St George's Park History
Port Elizabeth, South Africa
St George's Park - Dave Callaghan
For many in 1987, the batting of David John Callaghan was a revelation. They had never seen him bat so consistently, score runs so regularly, so aggressively. He had become a match-winner overnight, it seemed, a national star in a country where these were in desperately short supply.
Yet those who monitored the career of this strokemaker from the Eastern Province since school days will have been only too aware that there was a star in the making.
Dave Callaghan had the makings of a great player. It escaped the attention of many cricket followers that Callaghan was a member of a great schools side, the 1983 side which toured England under the name, Albatrosses.
That side contained Mark Rushmere (also a Cricketer of the Year), Dave Rundle, Daryll Cullinan, Meyrick Pringle and Salieg Nackerdien, among others. All made a significant contribution to South African cricket last season, and have in just five years become pillars of the cricketing scene.
Callaghan had seemed like just another Bob Whyte or Russell Fensham, a player possessing all the shots, yet unable to resist truly good bowler, and lacking the technique for sizable scores.
He came into the cricket scene after representing the rugby side for most of the season at centre, and earning a good deal of respect in the position. It was soon apparent that he was a transformed player as he started to pile up the runs, but it was in the latter half of the season that he was to come into his own, as he made his first Currie Cup century against Natal, two half-centuries against Western Province at Newlands and then made half-century after half-century in the closing stages of the Nissan Shield and Benson and Hedges.
In the latter competition he played some innings of Churchillian courage, throwing the bat at everything with gay abandon when all seemed lost. His role could not have been easy, as he had often to come in at the tail-end of the strongest batting line-up in the country, featuring Rushmere, Philip Amm, Wessels and McEwan.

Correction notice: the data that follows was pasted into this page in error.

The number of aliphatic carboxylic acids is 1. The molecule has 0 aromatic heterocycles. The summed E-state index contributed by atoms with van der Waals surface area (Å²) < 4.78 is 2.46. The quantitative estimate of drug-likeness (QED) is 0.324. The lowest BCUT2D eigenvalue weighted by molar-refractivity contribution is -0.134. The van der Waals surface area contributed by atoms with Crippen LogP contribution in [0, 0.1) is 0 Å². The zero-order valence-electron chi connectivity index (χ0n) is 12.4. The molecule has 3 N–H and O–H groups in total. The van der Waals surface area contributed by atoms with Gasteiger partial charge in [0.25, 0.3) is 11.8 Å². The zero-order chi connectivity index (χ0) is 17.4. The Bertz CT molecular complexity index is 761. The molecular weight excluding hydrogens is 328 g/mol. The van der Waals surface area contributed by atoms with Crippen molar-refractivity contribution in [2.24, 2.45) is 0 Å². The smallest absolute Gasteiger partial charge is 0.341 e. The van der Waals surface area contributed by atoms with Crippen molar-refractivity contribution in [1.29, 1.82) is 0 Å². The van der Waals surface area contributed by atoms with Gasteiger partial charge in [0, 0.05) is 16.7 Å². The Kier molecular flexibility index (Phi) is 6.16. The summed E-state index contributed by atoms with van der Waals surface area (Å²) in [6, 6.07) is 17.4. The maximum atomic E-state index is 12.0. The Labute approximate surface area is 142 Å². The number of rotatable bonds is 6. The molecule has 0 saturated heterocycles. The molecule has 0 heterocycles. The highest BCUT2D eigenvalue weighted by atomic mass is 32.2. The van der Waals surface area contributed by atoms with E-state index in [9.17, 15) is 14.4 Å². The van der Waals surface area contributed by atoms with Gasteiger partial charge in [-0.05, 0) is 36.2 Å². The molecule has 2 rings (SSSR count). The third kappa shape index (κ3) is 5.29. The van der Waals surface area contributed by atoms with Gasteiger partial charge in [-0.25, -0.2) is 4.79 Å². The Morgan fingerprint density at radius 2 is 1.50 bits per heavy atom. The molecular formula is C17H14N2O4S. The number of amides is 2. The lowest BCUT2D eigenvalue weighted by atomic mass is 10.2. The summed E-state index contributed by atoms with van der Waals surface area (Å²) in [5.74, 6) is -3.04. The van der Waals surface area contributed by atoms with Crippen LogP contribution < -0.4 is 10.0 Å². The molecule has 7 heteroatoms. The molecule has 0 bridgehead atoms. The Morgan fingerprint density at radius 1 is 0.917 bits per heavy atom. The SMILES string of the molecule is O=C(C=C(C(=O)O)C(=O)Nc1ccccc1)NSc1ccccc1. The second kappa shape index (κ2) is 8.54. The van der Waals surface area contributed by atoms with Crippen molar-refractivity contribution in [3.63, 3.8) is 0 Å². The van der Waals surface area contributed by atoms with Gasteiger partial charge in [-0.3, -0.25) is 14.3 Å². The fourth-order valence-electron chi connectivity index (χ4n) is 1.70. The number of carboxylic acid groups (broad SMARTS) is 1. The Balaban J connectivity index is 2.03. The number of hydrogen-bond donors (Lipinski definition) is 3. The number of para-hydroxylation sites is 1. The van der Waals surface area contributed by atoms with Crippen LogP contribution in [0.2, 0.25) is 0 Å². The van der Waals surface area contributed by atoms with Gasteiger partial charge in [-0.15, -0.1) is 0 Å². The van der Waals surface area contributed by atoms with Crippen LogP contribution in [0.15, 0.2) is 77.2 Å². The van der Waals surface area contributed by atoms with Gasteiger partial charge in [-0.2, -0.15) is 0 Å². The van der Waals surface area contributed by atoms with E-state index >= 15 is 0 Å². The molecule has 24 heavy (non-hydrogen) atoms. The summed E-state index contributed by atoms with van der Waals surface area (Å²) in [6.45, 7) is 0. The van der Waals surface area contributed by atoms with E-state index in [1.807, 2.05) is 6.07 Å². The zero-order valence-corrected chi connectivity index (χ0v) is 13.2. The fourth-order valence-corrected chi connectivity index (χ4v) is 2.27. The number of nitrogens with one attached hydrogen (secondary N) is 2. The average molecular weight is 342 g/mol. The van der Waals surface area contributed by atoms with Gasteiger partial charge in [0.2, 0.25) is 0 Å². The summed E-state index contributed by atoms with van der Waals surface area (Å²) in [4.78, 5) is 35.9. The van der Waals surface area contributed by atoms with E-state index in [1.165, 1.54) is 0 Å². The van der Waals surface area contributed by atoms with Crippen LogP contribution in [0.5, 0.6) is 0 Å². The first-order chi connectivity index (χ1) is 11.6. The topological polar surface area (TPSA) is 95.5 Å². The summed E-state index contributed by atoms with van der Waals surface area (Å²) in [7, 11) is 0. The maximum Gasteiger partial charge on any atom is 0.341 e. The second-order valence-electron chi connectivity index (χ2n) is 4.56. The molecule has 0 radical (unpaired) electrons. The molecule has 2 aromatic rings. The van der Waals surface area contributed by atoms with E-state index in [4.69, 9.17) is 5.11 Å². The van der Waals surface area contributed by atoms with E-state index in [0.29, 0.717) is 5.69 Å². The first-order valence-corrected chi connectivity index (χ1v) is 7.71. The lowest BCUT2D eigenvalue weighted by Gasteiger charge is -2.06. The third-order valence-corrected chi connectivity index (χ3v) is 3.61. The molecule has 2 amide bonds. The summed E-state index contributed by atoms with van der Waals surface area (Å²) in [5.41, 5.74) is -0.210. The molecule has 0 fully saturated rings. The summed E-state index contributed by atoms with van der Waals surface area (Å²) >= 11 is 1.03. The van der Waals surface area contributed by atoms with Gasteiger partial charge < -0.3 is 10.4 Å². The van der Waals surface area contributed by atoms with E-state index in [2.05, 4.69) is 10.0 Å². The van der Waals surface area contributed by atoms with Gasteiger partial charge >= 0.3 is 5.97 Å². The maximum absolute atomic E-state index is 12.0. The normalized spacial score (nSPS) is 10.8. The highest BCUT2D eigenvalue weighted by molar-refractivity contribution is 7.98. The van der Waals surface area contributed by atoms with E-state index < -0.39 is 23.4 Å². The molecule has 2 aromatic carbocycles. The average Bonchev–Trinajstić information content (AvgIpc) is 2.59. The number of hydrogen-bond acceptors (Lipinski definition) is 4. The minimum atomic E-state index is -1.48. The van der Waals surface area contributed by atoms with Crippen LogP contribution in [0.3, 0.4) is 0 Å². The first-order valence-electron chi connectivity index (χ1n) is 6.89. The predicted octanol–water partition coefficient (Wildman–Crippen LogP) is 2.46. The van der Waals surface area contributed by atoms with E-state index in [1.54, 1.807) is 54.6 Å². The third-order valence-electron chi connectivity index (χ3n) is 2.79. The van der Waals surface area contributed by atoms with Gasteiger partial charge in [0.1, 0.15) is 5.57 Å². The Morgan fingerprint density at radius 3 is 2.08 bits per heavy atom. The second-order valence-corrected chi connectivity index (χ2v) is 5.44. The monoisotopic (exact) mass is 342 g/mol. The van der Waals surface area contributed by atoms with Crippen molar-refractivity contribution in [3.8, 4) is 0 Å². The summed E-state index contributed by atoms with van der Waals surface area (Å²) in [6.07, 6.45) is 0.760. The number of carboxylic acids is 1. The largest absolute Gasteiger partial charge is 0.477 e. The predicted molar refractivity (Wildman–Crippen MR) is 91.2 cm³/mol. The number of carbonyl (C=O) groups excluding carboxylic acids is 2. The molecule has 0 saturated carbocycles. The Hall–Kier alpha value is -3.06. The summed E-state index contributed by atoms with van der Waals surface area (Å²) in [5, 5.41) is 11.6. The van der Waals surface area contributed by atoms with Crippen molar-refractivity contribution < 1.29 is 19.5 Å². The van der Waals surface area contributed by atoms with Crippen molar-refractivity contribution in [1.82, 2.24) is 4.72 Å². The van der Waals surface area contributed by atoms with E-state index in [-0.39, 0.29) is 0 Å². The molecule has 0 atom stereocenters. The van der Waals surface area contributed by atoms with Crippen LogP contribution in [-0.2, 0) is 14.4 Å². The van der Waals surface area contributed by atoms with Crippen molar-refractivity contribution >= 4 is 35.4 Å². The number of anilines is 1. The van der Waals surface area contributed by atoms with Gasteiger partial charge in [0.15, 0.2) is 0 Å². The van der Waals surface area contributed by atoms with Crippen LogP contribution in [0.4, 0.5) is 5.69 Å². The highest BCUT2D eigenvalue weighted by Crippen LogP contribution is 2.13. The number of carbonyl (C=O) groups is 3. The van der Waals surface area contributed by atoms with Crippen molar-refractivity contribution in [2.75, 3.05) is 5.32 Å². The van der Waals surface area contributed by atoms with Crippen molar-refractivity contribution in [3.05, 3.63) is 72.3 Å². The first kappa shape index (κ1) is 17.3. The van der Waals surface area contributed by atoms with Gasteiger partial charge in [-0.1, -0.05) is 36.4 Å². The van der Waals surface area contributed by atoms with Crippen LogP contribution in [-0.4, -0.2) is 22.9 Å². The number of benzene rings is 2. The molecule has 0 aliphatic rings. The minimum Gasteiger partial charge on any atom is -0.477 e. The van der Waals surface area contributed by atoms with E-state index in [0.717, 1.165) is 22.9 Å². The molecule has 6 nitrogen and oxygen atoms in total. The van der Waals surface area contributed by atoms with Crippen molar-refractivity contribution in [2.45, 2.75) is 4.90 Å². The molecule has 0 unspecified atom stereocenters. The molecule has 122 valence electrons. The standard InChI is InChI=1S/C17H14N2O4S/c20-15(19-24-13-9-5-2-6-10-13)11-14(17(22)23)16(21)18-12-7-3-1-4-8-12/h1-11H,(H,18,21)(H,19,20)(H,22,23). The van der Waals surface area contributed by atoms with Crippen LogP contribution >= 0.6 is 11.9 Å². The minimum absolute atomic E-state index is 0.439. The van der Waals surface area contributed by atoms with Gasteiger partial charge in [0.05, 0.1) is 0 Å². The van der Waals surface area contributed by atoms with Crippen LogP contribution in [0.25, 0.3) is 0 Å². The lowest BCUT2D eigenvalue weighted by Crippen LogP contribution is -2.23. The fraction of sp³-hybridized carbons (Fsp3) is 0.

Callaghan's rich vein of form made them doubly formidable.
His courage was most evident in the Nissan Shield semifinal against Western Province at Newlands, when he took 3/11 in a rare display of seam bowling. Amazingly he was bowling with his jaw wired, after it had been fractured earlier in the season.
His bowling was truly a revelation. He had opened the bowling for Griqualand West while doing his military service, but he was generally seen as a joke bowler. He showed everyone wrong, turning in spells of true merit and lasting value. Perhaps his brightest moments were getting the scalp of Allan Lamb, twice, in Bloemfontein (to end the great innings of 294) and in Port Elizabeth, both times when all else had failed.
By the end of the season Kepler Wessels was using him as a genuine stock bowler, which would have given Callaghan great satisfaction.
He had the highest respect for Wessels, who he regarded as the best captain in the country.
"I would stick my neck out and say he is \he. best captain in the country. He is easily the most dedicated and spends a lot of time thinking about the game. He is different to most captains I've played with and has the Eastern Province team well trained."
Little wonder, then, that Wessels was his mentor. "He and David Trist (the Eastern Province manager) have inspired me, playing a big part in helping Eastern Province over the last two seasons. Like many batsmen who bowl a bit, he was enthusiastic to improve his bowling.
"I spend many months practising in the indoor nets in the winter and after my season with Notts I hope to come back as a recognised allrounder and not as a batsman who can bowl."
What made the big difference in his play?
"I struggled for two years after my debut in the 1985/84 season, but I always knew I had the ability to do well in first-class cricket. All I needed was inspiration and confidence, which Kepler and David Trist gave me. They always believed I could make it in firstclass cricket with a bit of work.
"Then my season with Eastern Province rugby also gave me confidence and knowledge on how to handle big match situations. These, with a lot of work in the indoor nets in winter helped me through."
He is not a big man, yet he hit the ball with the power born of immaculate timing, the hallmark of a true strokemaker. In addition to his batting and more than useful seam bowling, he developed into a most capable and safe fielder close in, exactly what Eastern Province needed in the absence of true all-rounders.
His ambitions were to play a few seasons of county cricket and help Eastern Province win the Currie Cup. And one day to wear the green and gold. His ambition was fulfilled sooner than he realised.Protea Cricket Annual-1988